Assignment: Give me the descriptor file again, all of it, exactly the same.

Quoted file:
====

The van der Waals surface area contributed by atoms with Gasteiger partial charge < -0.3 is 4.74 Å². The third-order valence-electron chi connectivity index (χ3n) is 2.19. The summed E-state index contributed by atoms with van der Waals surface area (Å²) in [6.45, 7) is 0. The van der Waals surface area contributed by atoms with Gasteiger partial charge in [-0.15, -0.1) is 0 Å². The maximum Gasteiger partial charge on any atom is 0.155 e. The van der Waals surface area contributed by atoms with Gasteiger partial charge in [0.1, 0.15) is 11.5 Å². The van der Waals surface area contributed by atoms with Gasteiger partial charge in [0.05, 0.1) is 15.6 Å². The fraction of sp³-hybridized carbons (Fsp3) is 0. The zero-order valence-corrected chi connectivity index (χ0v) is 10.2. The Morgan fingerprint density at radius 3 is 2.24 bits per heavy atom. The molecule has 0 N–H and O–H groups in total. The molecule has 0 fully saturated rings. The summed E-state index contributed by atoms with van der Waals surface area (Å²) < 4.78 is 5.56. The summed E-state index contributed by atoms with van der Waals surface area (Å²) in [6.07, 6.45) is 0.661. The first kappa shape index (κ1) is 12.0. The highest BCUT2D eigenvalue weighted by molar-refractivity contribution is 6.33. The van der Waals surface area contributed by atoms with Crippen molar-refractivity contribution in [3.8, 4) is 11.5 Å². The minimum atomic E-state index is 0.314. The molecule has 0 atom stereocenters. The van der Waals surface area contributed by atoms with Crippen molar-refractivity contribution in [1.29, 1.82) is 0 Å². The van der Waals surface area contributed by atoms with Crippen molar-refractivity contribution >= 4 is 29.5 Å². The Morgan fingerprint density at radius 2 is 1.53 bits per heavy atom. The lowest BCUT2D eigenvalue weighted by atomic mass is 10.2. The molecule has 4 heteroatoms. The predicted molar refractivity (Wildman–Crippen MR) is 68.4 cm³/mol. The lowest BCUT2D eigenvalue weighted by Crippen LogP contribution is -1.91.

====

The van der Waals surface area contributed by atoms with Gasteiger partial charge < -0.3 is 4.74 Å². The third-order valence-electron chi connectivity index (χ3n) is 2.19. The summed E-state index contributed by atoms with van der Waals surface area (Å²) in [6.45, 7) is 0. The van der Waals surface area contributed by atoms with Gasteiger partial charge in [-0.15, -0.1) is 0 Å². The maximum Gasteiger partial charge on any atom is 0.155 e. The van der Waals surface area contributed by atoms with Gasteiger partial charge in [0.1, 0.15) is 11.5 Å². The van der Waals surface area contributed by atoms with Gasteiger partial charge in [0.05, 0.1) is 15.6 Å². The fraction of sp³-hybridized carbons (Fsp3) is 0. The zero-order valence-corrected chi connectivity index (χ0v) is 10.2. The Morgan fingerprint density at radius 3 is 2.24 bits per heavy atom. The molecule has 0 N–H and O–H groups in total. The molecule has 0 fully saturated rings. The summed E-state index contributed by atoms with van der Waals surface area (Å²) < 4.78 is 5.56. The summed E-state index contributed by atoms with van der Waals surface area (Å²) in [6.07, 6.45) is 0.661. The first kappa shape index (κ1) is 12.0. The highest BCUT2D eigenvalue weighted by molar-refractivity contribution is 6.33. The van der Waals surface area contributed by atoms with Crippen molar-refractivity contribution in [3.8, 4) is 11.5 Å². The minimum atomic E-state index is 0.314. The molecule has 0 atom stereocenters. The van der Waals surface area contributed by atoms with Crippen molar-refractivity contribution in [1.29, 1.82) is 0 Å². The van der Waals surface area contributed by atoms with Crippen molar-refractivity contribution >= 4 is 29.5 Å². The Morgan fingerprint density at radius 2 is 1.53 bits per heavy atom. The lowest BCUT2D eigenvalue weighted by atomic mass is 10.2. The molecule has 4 heteroatoms. The predicted molar refractivity (Wildman–Crippen MR) is 68.4 cm³/mol. The lowest BCUT2D eigenvalue weighted by Crippen LogP contribution is -1.91.